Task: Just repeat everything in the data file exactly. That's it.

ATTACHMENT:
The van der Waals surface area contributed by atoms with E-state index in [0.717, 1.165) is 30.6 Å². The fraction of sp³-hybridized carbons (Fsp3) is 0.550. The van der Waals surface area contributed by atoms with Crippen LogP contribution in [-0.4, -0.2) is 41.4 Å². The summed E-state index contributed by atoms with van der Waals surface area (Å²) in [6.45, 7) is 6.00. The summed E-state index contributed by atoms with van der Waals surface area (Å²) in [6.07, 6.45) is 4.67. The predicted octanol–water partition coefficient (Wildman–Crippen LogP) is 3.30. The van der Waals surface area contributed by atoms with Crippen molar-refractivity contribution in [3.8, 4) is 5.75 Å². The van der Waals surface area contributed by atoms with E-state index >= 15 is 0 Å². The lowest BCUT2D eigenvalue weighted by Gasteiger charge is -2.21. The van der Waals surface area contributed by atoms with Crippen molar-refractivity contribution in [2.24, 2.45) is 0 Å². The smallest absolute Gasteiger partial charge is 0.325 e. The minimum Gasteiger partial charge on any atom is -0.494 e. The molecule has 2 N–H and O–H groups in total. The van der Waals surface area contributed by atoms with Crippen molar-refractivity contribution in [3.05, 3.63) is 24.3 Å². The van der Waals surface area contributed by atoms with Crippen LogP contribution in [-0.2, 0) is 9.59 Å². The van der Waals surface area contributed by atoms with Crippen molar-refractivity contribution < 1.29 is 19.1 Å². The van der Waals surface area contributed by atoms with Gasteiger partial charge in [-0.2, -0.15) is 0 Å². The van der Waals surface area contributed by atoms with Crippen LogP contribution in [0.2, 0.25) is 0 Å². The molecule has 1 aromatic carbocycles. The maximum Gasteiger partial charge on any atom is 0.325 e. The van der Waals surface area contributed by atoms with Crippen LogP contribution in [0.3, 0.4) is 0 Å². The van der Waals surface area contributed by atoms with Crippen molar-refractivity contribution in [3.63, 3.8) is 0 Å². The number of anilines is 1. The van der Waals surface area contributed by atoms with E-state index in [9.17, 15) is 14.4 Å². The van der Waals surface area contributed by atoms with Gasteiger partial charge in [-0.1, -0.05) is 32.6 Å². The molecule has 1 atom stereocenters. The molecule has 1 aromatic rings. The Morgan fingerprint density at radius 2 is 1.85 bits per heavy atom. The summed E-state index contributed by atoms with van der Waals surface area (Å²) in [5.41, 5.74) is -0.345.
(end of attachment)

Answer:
The van der Waals surface area contributed by atoms with E-state index in [0.717, 1.165) is 30.6 Å². The fraction of sp³-hybridized carbons (Fsp3) is 0.550. The van der Waals surface area contributed by atoms with Crippen LogP contribution in [-0.4, -0.2) is 41.4 Å². The summed E-state index contributed by atoms with van der Waals surface area (Å²) in [6.45, 7) is 6.00. The summed E-state index contributed by atoms with van der Waals surface area (Å²) in [6.07, 6.45) is 4.67. The predicted octanol–water partition coefficient (Wildman–Crippen LogP) is 3.30. The van der Waals surface area contributed by atoms with Crippen molar-refractivity contribution in [3.8, 4) is 5.75 Å². The van der Waals surface area contributed by atoms with E-state index >= 15 is 0 Å². The lowest BCUT2D eigenvalue weighted by Gasteiger charge is -2.21. The van der Waals surface area contributed by atoms with Crippen molar-refractivity contribution in [2.24, 2.45) is 0 Å². The smallest absolute Gasteiger partial charge is 0.325 e. The minimum Gasteiger partial charge on any atom is -0.494 e. The molecule has 2 N–H and O–H groups in total. The van der Waals surface area contributed by atoms with Crippen molar-refractivity contribution in [3.05, 3.63) is 24.3 Å². The van der Waals surface area contributed by atoms with Crippen LogP contribution in [-0.2, 0) is 9.59 Å². The van der Waals surface area contributed by atoms with Crippen molar-refractivity contribution < 1.29 is 19.1 Å². The van der Waals surface area contributed by atoms with Gasteiger partial charge in [-0.2, -0.15) is 0 Å². The van der Waals surface area contributed by atoms with Crippen LogP contribution in [0.2, 0.25) is 0 Å². The molecule has 1 aromatic carbocycles. The maximum Gasteiger partial charge on any atom is 0.325 e. The van der Waals surface area contributed by atoms with Crippen LogP contribution in [0.3, 0.4) is 0 Å². The van der Waals surface area contributed by atoms with Crippen molar-refractivity contribution in [3.63, 3.8) is 0 Å². The number of anilines is 1. The van der Waals surface area contributed by atoms with E-state index in [9.17, 15) is 14.4 Å². The van der Waals surface area contributed by atoms with Gasteiger partial charge in [-0.1, -0.05) is 32.6 Å². The molecule has 1 atom stereocenters. The molecule has 1 aromatic rings. The Morgan fingerprint density at radius 2 is 1.85 bits per heavy atom. The summed E-state index contributed by atoms with van der Waals surface area (Å²) in [5.41, 5.74) is -0.345.